Andrew Susac, C, San Francisco Giants
If you're not familiar with the name, get to be. Susac could be the Giants' catcher of the future.
So how did he slip all the way to the second round? Furthermore, how were the Giants able to convince him to sign for $1.1 million, a relative bargain?
All the answers you seek can be summed up in one nasty break, a break in his hamate bone that is. The left-hand injury took a major chunk out of a season that likely would have had the junior in the running for All-American honors. With limited playing time, he still managed to post a .429 on-base percentage and drive in 32 runs.
Susac has always been a capable defender. He threw out 36 percent of runners attempting to steal and made just three errors all season.
Since he signed so late, he has yet to make his pro debut, but he's the top defensive catcher in the system, which means he'll likely get an early invite to spring camp.
Danny Hultzen, LHP, Seattle Mariners
In order to sweeten what was already a very sugary big-league deal, the Mariners tossed in an invitation to spring training for the No. 2 overall pick in the 2011 draft, lefty Danny Hultzen.
Hultzen was already seen as one of the most big-league ready pitchers available in the 2011 crop, after a dominating college career at Virginia. Even if he doesn't crack the active roster for Opening Day, he'll likely end the season pitching in Seattle. What gives me hope that he has a chance to surprise some people this spring, however, is his performance in the Arizona Fall League.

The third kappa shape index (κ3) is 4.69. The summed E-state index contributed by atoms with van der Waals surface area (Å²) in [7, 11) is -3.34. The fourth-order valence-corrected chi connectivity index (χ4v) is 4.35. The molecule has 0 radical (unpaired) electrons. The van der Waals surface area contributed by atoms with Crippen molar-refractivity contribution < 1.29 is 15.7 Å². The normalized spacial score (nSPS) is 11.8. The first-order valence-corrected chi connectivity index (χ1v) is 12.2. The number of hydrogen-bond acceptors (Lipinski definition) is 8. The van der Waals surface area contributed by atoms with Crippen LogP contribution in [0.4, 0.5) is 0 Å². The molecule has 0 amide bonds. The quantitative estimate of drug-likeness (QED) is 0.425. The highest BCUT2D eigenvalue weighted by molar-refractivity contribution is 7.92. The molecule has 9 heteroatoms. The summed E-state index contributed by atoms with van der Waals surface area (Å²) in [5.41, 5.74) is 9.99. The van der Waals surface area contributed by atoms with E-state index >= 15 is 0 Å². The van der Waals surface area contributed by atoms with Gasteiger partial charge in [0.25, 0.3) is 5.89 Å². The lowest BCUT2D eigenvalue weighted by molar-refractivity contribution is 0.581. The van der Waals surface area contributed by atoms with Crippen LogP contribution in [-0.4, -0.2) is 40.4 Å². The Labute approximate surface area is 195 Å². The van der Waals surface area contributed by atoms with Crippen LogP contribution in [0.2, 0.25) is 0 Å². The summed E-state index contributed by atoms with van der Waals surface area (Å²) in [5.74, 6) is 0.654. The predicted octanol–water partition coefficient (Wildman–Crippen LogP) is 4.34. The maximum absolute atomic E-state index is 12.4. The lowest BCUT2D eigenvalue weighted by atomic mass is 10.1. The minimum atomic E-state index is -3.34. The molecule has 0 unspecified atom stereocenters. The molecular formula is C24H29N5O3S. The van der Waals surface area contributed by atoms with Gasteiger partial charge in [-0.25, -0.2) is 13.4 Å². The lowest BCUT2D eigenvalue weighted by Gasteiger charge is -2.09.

Hultzen dominated the older hitters in the league, holding down a 1.40 ERA over six starts. He allowed just one home run and posted an 18-to-5 K:BB ratio in 19.1 innings.
Over his last three starts, spanning 10.1 innings, he was downright dominant, striking out 16 batters, walking just two and allowing just one run.
Tim Beckham, SS, Tampa Bay Rays
Beckham has finally put aside all the doubts that have accompanied him ever since he was drafted first overall in the 2008 draft. He has taken some gruff for being picked ahead of some other notable names like Eric Hosmer, Buster Posey, Jemile Weeks and Brett Lawrie, each of whom has reached the majors and had mild to moderate success.
He's likely not going to be the superstar player the Rays imagined when they shelled out $6.15 million to sign him, but he has quietly strung together two solid seasons and has worked his way back into the long-term plans of the organization. He had easily his best season in 2011, hitting .271 with 12 homers, 70 RBI and 94 runs, each a career high.
He also earned a spot in the Futures Game and showed all-around solid tools in the Arizona Fall League. Beckham is ahead of the Rays' top position prospect, Hak-Ju Lee, in the race to reach the big leagues, but he is no longer the superior talent.
He's going to need a strong spring performance to hold Lee off.
Miguel De Los Santos, LHP, Texas Rangers
Few players were worked as hard in 2011 as Miguel De Los Santos.